Dramatic audio captures Southwest pilot declaring an emergency

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Dramatic cockpit audio captured the frantic pilot of a Southwest Airlines flight asking for an “immediate return” to Denver and declaring an emergency after an engine cover ripped off shortly after taking off with 143 people on board.
A few seconds later, he tells the controller: “Let’s go ahead and declare an emergency for Southwest 3695 and we’d like an immediate return.
“We’ve got a piece of engine cowling hanging off, apparently,” he adds.
Terrifying video posted on X by ABC’s chief transportation reporter Sam Sweeney shows the cover flapping in the wind in full view of the passengers.
“We’re moving everybody out of the way,” the controller advises the pilot, who is busy running through checklists.
A Southwest rep told The Post the incident was the result of a “mechanical issue” on the plane, which was manufactured in 2017.
“Southwest Flight 3695 returned to Denver International Airport this morning and landed safely after experiencing a mechanical issue.
The plane made an emergency landing in Portland, Oregon, with a hole the size of a refrigerator.


With 143 people on board, a Southwest Airlines flight’s pilot was captured on dramatic cockpit audio pleading for a “immediate return” to Denver and announcing an emergency after the engine cover tore off shortly after takeoff.

The pilot of the Boeing 737-800 headed for Houston states on a recording obtained by LiveATC . net, “We don’t know the nature of the emergency but apparently several passengers and flight attendants hear something loud hit the wing.”.

“Let’s go ahead and declare an emergency for Southwest 3695 and we’d like an immediate return,” he says to the controller a short while later.

“Looks like we have a piece of engine cowling hanging off,” he continues.

The passengers can clearly see the cover flapping in the wind in a terrifying video that ABC’s chief transportation reporter Sam Sweeney posted on X.

Subsequently, the pilot notifies traffic control that he intends to execute a flaps-up landing, a technique whereby the devices, which are typically lowered to offer additional lift at slower speeds, are maintained raised in certain emergency situations.

The cowling broke off and hit one of the flaps, as confirmed by the Federal Aviation Administration.

The pilot is busy going over checklists when the controller says, “We’re moving everybody out of the way.”.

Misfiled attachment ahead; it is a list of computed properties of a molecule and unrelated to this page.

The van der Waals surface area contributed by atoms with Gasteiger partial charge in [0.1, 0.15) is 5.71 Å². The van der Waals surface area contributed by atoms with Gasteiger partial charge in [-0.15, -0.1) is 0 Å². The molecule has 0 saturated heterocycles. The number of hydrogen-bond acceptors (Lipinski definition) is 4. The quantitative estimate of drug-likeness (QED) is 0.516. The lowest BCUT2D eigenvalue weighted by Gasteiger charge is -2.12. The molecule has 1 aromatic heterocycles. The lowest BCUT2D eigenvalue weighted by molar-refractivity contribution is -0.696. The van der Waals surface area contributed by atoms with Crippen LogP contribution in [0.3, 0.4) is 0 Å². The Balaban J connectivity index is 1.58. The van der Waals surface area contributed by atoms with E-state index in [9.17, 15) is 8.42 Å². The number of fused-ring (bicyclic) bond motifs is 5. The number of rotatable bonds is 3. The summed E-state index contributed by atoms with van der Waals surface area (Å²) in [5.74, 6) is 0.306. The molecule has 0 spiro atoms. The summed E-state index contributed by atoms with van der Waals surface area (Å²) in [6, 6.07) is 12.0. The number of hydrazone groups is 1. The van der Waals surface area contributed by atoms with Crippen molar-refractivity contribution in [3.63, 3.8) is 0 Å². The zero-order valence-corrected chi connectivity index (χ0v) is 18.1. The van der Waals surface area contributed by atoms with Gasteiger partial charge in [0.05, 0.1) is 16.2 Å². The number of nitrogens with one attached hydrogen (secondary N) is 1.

The pilot replies, “I thought the flap from the inboard of the side between the engine and the fuselage ripped off on takeoff,” when pressed for more details regarding the damage.

“The crew in the back are telling us that we can’t see it from the cockpit,” he continues. Though our structure is damaged, the engines appear to be in good working order. “.

With the plane’s flaps up and its heavy gross weight—it still had roughly five hours of fuel—the pilot then requests to modify the landing runway.

The aircraft made a safe landing a short while later, and emergency vehicles met it. The terrifying incident left no one injured.

The Post was informed by a Southwest representative that the aircraft, which was built in 2017, had a “mechanical issue” that caused the incident.

“This morning, Southwest Flight 3695 made a safe landing back at Denver International Airport following a technical malfunction. Our customers will arrive at Houston Hobby on a different aircraft, roughly three hours later than planned, the representative stated.

About 25 minutes after takeoff, the aircraft made its way back to Denver.

The Post’s questions were forwarded to Southwest by a Boeing representative.

A number of safety incidents have plagued the troubled aerospace behemoth, and CEO Dave Calhoun has declared he will leave his position at the end of the year.

As of Jan. 5. A door plug on an Alaska Airlines Boeing 737 MAX 9 blew off at 16,000 feet, resulting in a nearly catastrophic mid-flight blowout.

The plane with the refrigerator-sized hole made an emergency landing in Portland, Oregon. Luckily, there was only one injured passenger out of the total of 177.

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